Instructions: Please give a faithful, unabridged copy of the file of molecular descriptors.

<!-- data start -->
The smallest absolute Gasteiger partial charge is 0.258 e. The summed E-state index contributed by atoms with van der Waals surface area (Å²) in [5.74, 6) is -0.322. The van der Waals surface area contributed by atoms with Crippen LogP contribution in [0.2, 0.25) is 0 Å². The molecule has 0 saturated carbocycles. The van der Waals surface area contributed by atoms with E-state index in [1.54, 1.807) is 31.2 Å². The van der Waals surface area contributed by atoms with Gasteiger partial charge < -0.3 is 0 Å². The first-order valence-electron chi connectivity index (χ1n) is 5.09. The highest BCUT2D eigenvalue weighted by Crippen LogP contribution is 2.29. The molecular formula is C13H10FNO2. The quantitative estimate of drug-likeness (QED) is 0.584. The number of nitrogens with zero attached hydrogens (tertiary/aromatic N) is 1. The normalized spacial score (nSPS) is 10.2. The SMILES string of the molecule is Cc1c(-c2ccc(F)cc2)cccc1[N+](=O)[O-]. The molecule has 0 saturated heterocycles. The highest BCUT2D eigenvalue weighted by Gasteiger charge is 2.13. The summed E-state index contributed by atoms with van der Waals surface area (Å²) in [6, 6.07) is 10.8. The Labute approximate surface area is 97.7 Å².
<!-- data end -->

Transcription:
The smallest absolute Gasteiger partial charge is 0.258 e. The summed E-state index contributed by atoms with van der Waals surface area (Å²) in [5.74, 6) is -0.322. The van der Waals surface area contributed by atoms with Crippen LogP contribution in [0.2, 0.25) is 0 Å². The molecule has 0 saturated carbocycles. The van der Waals surface area contributed by atoms with E-state index in [1.54, 1.807) is 31.2 Å². The van der Waals surface area contributed by atoms with Gasteiger partial charge < -0.3 is 0 Å². The first-order valence-electron chi connectivity index (χ1n) is 5.09. The highest BCUT2D eigenvalue weighted by Crippen LogP contribution is 2.29. The molecular formula is C13H10FNO2. The quantitative estimate of drug-likeness (QED) is 0.584. The number of nitrogens with zero attached hydrogens (tertiary/aromatic N) is 1. The normalized spacial score (nSPS) is 10.2. The SMILES string of the molecule is Cc1c(-c2ccc(F)cc2)cccc1[N+](=O)[O-]. The molecule has 0 saturated heterocycles. The highest BCUT2D eigenvalue weighted by Gasteiger charge is 2.13. The summed E-state index contributed by atoms with van der Waals surface area (Å²) in [6, 6.07) is 10.8. The Labute approximate surface area is 97.7 Å².